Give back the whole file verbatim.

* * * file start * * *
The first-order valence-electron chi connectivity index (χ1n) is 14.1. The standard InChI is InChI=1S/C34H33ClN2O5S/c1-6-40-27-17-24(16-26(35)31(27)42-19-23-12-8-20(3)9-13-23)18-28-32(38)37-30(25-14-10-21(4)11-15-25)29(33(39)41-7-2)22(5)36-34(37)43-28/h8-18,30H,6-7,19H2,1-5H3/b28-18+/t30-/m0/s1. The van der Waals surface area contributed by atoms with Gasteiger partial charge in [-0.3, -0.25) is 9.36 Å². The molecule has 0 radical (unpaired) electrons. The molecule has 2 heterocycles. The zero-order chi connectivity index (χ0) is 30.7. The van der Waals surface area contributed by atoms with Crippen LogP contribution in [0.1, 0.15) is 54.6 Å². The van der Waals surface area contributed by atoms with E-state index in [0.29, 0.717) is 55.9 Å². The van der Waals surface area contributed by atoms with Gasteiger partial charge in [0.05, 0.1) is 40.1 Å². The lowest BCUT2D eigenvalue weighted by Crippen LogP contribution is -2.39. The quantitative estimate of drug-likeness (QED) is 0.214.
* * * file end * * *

The first-order valence-electron chi connectivity index (χ1n) is 14.1. The standard InChI is InChI=1S/C34H33ClN2O5S/c1-6-40-27-17-24(16-26(35)31(27)42-19-23-12-8-20(3)9-13-23)18-28-32(38)37-30(25-14-10-21(4)11-15-25)29(33(39)41-7-2)22(5)36-34(37)43-28/h8-18,30H,6-7,19H2,1-5H3/b28-18+/t30-/m0/s1. The van der Waals surface area contributed by atoms with Gasteiger partial charge in [-0.3, -0.25) is 9.36 Å². The molecule has 0 radical (unpaired) electrons. The molecule has 2 heterocycles. The zero-order chi connectivity index (χ0) is 30.7. The van der Waals surface area contributed by atoms with Crippen LogP contribution in [0.1, 0.15) is 54.6 Å². The van der Waals surface area contributed by atoms with E-state index in [0.29, 0.717) is 55.9 Å². The van der Waals surface area contributed by atoms with Gasteiger partial charge in [0.05, 0.1) is 40.1 Å². The lowest BCUT2D eigenvalue weighted by Crippen LogP contribution is -2.39. The quantitative estimate of drug-likeness (QED) is 0.214.